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A 28 year old woman had atrioventricular (AV) conduction problems since her childhood and developed a complete AV block with junctional rhythm when she was 15 years old. She became progressively symptomatic from her AV conduction block.
A dual chamber pacemaker was implanted and no symptoms were noted during follow up of several years. This young patient was seen at the pacemaker outpatient clinic four years after the implant. The ECG shows a right bundle branch block pattern, a QRS transition in lead V5, and a frontal axis at +120°. The posterior–anterior (PA)x ray view shows the ventricular lead located at a higher level than usual and without synchronous movement with the tricuspid valve on PA fluoroscopy.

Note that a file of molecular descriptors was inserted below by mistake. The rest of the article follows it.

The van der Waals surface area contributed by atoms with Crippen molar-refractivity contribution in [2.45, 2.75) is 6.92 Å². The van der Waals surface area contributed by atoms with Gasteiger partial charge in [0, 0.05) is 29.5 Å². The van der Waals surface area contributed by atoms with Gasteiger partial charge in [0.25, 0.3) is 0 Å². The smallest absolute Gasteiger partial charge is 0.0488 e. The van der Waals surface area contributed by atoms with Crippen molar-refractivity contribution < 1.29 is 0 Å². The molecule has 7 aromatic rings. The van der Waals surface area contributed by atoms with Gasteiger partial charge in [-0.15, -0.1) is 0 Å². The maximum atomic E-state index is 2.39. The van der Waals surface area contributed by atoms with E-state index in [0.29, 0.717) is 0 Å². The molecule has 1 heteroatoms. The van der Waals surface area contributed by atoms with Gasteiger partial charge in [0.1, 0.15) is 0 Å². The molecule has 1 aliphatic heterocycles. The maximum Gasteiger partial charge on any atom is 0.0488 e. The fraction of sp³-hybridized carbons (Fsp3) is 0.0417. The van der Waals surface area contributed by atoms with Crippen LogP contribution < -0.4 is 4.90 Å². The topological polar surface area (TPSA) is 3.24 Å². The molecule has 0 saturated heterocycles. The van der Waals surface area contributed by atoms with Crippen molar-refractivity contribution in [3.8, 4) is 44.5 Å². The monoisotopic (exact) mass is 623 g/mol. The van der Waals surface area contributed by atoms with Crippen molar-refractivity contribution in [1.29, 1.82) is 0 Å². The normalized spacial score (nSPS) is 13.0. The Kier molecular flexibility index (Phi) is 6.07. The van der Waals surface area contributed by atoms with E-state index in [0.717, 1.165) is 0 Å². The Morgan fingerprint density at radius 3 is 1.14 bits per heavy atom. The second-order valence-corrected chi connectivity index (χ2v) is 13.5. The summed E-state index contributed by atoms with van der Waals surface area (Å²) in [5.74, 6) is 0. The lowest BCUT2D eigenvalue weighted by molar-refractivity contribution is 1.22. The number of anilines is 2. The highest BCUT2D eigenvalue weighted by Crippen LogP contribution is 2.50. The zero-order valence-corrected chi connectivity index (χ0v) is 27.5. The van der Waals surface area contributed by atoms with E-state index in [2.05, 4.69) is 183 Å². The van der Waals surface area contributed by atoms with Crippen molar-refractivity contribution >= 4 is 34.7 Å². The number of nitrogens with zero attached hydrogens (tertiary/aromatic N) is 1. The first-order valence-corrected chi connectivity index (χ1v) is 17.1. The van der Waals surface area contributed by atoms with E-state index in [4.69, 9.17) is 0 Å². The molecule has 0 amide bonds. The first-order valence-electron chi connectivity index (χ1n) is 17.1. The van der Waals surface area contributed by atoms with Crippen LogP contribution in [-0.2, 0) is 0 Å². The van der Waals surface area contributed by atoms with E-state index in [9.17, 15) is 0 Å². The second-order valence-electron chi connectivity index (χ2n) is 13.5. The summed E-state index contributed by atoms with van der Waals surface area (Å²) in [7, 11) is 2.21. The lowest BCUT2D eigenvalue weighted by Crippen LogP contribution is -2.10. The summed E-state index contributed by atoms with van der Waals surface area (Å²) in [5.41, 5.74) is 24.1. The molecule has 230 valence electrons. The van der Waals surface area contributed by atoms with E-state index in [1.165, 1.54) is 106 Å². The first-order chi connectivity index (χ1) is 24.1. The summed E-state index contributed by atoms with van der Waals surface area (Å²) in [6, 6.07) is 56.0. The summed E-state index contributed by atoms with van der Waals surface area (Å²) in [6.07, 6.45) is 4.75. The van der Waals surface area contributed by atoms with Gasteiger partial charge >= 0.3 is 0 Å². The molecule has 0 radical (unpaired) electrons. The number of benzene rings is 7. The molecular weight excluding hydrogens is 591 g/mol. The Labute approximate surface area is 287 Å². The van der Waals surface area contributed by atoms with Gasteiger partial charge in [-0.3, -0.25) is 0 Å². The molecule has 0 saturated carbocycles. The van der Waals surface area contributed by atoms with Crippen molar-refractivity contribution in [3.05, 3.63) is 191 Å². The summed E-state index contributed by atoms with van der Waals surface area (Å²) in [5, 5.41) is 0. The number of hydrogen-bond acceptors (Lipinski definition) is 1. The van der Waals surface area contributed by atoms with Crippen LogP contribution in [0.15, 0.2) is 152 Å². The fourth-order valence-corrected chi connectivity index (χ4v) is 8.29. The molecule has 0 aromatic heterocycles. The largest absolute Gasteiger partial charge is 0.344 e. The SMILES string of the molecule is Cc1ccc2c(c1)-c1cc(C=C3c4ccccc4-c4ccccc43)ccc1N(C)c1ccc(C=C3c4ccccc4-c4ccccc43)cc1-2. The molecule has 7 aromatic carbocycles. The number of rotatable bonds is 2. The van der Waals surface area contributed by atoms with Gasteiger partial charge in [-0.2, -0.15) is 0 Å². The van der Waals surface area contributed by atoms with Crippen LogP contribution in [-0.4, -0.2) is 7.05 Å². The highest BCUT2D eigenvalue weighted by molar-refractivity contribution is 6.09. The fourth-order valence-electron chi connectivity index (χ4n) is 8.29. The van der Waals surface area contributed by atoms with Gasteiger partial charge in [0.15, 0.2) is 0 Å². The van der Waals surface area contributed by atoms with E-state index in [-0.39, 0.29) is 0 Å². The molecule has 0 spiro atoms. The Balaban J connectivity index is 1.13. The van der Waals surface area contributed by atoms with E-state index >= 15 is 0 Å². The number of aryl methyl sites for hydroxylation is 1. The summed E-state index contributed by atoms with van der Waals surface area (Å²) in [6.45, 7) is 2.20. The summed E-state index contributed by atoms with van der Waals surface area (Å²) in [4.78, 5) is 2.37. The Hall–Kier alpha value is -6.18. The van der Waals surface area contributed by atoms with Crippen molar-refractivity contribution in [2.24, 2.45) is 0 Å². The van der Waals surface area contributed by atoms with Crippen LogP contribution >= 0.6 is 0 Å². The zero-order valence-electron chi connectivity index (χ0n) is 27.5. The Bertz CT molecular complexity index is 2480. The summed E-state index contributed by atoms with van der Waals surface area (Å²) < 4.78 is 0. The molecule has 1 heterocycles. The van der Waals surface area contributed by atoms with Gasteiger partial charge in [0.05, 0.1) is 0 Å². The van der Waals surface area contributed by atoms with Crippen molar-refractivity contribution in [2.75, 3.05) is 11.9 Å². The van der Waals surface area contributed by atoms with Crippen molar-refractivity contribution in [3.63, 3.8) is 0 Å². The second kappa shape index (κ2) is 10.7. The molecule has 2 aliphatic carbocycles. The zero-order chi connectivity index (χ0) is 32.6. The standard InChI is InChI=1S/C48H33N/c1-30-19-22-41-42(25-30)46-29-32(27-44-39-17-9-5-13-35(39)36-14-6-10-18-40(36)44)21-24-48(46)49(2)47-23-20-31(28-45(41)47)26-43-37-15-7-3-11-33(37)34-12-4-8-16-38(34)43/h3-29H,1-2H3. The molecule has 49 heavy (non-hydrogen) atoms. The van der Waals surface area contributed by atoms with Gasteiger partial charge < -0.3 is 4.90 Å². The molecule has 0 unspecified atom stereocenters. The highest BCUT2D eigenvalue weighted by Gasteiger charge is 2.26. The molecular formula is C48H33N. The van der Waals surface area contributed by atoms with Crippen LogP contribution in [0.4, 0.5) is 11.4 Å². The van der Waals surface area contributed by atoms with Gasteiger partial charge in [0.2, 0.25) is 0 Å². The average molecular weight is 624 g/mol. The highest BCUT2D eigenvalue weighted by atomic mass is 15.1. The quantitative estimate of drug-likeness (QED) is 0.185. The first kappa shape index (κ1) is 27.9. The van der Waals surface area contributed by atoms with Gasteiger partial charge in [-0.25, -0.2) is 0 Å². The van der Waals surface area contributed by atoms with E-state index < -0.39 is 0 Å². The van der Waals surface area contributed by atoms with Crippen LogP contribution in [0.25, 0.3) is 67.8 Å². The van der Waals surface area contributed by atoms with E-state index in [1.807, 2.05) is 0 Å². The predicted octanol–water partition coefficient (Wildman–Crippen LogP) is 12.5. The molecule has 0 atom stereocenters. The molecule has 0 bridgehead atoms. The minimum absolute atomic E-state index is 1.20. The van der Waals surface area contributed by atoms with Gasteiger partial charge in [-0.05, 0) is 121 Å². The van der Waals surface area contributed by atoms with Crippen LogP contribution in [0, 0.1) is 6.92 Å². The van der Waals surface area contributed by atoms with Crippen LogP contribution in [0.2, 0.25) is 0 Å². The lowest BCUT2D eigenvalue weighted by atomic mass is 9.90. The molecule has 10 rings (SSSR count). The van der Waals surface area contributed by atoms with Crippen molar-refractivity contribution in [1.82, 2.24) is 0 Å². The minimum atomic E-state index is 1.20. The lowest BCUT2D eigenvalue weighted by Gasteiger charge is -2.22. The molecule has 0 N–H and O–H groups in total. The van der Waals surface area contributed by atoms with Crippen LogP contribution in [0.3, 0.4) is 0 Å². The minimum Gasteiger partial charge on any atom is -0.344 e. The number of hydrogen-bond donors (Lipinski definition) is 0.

Transoesophageal echocardiography depicted the lead crossing the interatrial septum in the area of the foramen ovale and passing through the mitral valve, with a large thrombus attached to the lead's extremity.
Considering the age of the patient and the presence of a thrombus with potentially disastrous consequences, atriotomy with removal of the left ventricular lead under extracorporeal circulation was decided. Surgery revealed the lead going through a permeable foramen ovale, with a large thrombus attached on the lead at the atrial level and the tip of the lead entrapped in the cordae of the mitral valve. The lead was removed and the foramen closed. A new ventricular lead was inserted in the right ventricle during the same procedure. No further problems occurred during follow up of 18 months.